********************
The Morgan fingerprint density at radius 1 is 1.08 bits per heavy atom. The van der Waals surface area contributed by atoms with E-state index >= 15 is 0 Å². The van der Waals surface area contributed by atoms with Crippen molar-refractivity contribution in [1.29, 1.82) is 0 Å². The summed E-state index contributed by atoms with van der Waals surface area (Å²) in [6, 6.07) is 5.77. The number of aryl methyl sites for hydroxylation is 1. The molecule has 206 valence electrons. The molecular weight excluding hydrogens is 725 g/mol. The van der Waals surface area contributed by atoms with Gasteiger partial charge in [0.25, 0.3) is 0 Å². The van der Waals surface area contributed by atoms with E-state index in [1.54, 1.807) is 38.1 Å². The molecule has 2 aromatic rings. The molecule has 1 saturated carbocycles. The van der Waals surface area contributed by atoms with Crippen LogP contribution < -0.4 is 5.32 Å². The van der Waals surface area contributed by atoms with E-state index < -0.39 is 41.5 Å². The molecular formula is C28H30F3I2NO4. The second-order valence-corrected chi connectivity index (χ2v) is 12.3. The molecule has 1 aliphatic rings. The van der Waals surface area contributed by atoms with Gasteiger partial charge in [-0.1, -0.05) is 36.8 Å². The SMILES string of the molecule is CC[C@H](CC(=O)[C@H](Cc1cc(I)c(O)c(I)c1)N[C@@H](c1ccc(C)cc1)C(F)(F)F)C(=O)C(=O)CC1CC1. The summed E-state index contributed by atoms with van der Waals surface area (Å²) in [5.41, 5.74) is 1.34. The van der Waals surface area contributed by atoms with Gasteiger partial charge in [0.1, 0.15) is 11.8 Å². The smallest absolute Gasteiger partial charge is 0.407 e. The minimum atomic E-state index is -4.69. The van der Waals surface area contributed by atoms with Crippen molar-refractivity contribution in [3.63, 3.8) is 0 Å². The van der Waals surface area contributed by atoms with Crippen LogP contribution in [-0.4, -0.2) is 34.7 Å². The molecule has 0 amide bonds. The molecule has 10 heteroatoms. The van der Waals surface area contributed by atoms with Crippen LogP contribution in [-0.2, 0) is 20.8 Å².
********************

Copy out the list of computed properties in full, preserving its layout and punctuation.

The Morgan fingerprint density at radius 1 is 1.08 bits per heavy atom. The van der Waals surface area contributed by atoms with E-state index >= 15 is 0 Å². The van der Waals surface area contributed by atoms with Crippen molar-refractivity contribution in [1.29, 1.82) is 0 Å². The summed E-state index contributed by atoms with van der Waals surface area (Å²) in [6, 6.07) is 5.77. The number of aryl methyl sites for hydroxylation is 1. The molecule has 206 valence electrons. The molecular weight excluding hydrogens is 725 g/mol. The van der Waals surface area contributed by atoms with Gasteiger partial charge in [0.25, 0.3) is 0 Å². The van der Waals surface area contributed by atoms with E-state index in [1.54, 1.807) is 38.1 Å². The molecule has 2 aromatic rings. The molecule has 1 saturated carbocycles. The van der Waals surface area contributed by atoms with Crippen LogP contribution < -0.4 is 5.32 Å². The van der Waals surface area contributed by atoms with E-state index < -0.39 is 41.5 Å². The molecular formula is C28H30F3I2NO4. The second-order valence-corrected chi connectivity index (χ2v) is 12.3. The molecule has 1 aliphatic rings. The van der Waals surface area contributed by atoms with Gasteiger partial charge in [-0.1, -0.05) is 36.8 Å². The SMILES string of the molecule is CC[C@H](CC(=O)[C@H](Cc1cc(I)c(O)c(I)c1)N[C@@H](c1ccc(C)cc1)C(F)(F)F)C(=O)C(=O)CC1CC1. The summed E-state index contributed by atoms with van der Waals surface area (Å²) in [5.41, 5.74) is 1.34. The van der Waals surface area contributed by atoms with Gasteiger partial charge in [0.1, 0.15) is 11.8 Å². The smallest absolute Gasteiger partial charge is 0.407 e. The minimum atomic E-state index is -4.69. The van der Waals surface area contributed by atoms with Crippen molar-refractivity contribution in [3.63, 3.8) is 0 Å². The van der Waals surface area contributed by atoms with Crippen LogP contribution in [-0.4, -0.2) is 34.7 Å². The molecule has 0 amide bonds. The molecule has 10 heteroatoms. The van der Waals surface area contributed by atoms with Crippen LogP contribution in [-0.2, 0) is 20.8 Å².